New Yorker Dreams of Saskatoon
“I wish I lived here!” I blurted out to my new friends on my third day in Saskatoon. We had just spent the morning exploring the Farmers Market in Riversdale and I couldn’t get enough. I had tasted refreshing sea buckthorn berry gelato, wandered the stalls selling local fruits and vegetables, and chatted up the owner of Chatty’s Indian Spices, who suggested the perfect spice blends for me to take home. Outside, dozens of vendors displayed seasonal plants and flowers and I wished I lived nearby so I could fill up the car with Saskatchewan goods. Alas, I was only on a brief, but memorable visit that planted the seed for moving to this charming city one day.
Perhaps it was the endless sunshine in the sunniest province in Canada, the friendly people, the beautiful riverfront setting, or the little red hearts on street signs that made me instantly fall in with Saskatoon. It was my first overnight stay in the country and I was eager to experience its fastest growing city. The “Paris of the Prairies,” as it’s lovingly called, far exceeded my expectations with its top cultural, historical, and culinary offerings. As a New Yorker, I cherish visiting world-class museums, and Saskatoon’s brand new Remai Modern Museum was up there at the top, showcasing the brilliant work of local artists as well as the largest Picasso linocut collection in the world. The glass and wood stacked building, built in Frank Lloyd Wright’s prairie style, is a delightful addition to a skyline that already features “The Castle on the River” of the historic Delta Bessborough, a grand railway hotel topped with turrets and gargoyles. The city’s skyline, brass-colored bridges and winding river-front Meewasin Valley trail make for a medieval-meets-modern dream come true for a nature and history lover like me.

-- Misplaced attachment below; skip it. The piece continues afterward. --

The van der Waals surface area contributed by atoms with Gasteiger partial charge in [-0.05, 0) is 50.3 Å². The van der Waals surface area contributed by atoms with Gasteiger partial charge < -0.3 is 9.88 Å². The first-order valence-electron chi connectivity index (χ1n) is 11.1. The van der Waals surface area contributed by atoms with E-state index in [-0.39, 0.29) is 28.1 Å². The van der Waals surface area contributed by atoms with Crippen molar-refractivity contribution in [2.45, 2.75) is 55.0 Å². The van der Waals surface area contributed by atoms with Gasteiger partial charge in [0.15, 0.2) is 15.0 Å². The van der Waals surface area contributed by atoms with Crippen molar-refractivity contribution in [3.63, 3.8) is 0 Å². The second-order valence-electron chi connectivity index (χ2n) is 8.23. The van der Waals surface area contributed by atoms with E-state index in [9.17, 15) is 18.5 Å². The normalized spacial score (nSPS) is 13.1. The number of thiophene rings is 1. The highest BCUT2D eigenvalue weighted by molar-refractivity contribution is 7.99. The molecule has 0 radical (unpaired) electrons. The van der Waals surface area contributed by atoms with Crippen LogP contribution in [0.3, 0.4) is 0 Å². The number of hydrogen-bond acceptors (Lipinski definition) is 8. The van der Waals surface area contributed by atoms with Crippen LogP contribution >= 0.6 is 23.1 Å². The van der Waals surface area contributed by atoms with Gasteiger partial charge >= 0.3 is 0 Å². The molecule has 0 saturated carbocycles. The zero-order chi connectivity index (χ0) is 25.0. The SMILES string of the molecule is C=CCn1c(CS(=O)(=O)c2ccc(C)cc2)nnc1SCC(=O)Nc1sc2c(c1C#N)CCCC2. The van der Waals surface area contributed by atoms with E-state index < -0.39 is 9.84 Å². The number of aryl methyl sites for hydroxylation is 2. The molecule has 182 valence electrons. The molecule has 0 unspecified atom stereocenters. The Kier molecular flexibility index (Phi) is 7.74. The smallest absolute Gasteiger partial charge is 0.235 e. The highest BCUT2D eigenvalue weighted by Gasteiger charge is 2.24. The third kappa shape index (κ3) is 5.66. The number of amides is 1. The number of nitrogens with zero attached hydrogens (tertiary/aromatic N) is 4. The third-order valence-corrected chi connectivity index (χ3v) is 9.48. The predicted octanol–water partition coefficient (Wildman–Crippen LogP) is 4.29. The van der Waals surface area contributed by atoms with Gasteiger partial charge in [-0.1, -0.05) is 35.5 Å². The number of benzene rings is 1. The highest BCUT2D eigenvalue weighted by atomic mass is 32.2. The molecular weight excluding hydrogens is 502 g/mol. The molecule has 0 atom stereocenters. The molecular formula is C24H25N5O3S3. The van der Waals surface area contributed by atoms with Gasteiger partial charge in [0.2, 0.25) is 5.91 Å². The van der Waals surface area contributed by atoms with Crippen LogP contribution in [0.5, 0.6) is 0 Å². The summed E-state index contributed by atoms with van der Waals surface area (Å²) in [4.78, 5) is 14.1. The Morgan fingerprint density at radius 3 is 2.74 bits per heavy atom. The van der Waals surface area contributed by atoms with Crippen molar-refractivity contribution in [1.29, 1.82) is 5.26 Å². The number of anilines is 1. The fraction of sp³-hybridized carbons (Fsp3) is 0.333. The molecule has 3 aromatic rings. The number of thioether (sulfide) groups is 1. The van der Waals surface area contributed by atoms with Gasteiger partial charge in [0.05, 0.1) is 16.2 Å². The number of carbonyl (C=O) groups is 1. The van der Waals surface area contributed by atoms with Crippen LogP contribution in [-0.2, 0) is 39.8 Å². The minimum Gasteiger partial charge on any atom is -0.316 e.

A short distance from Downtown, I found myself in the serene, sacred grounds of the Wanuskewin Heritage Park, a proposed UNESCO World Heritage Site, dedicated to providing a better understanding of the First Nations people that called the Northern Great Plains home for thousands of years. I learned that Wanuskewin is a Cree term for “living together in harmony.” The educational exhibits and galleries at the center gave me a sense of life on the prairies and the connection the people had with the land and its animals. I can still hear the vibrant drum music to which Lawrence Roy Jr. performed the healing hoop dance, creating shapes with hoops of the various animals him and his ancestors revered. Standing on the edge of valley, I was grateful for the commitment to preserving the grounds, and sharing and respecting indigenous cultures, something I rarely witnessed in the States.
On my last evening, sitting on the lawn of the Delta Bessborough watching the Flaming Lips perform a psychedelic show at the annual Saskatoon Jazz Festival, I was thrilled to be with my new Canadian compatriots. One of them introduced me to her friends who had moved to Saskatoon to start their family, with their baby due in the winter. During our brief encounter, it became clear how having universal healthcare eases the pressure families feel during times of change. Seeing their smiling, optimistic faces made me reflect and reinforced my desire to make a move someday. I can picture myself walking my dogs along the river, taking a romantic cruise down the South Saskatchewan River with my husband on the Prairie Lily, dining at fine restaurants with my friends, and stocking up on fresh vegetables at the Farmers Market. A long-weekend in Saskatoon and the meaning of Saskatooning soon became clear: a carefree lifestyle one can only experience in Canada’s adorable prairie city.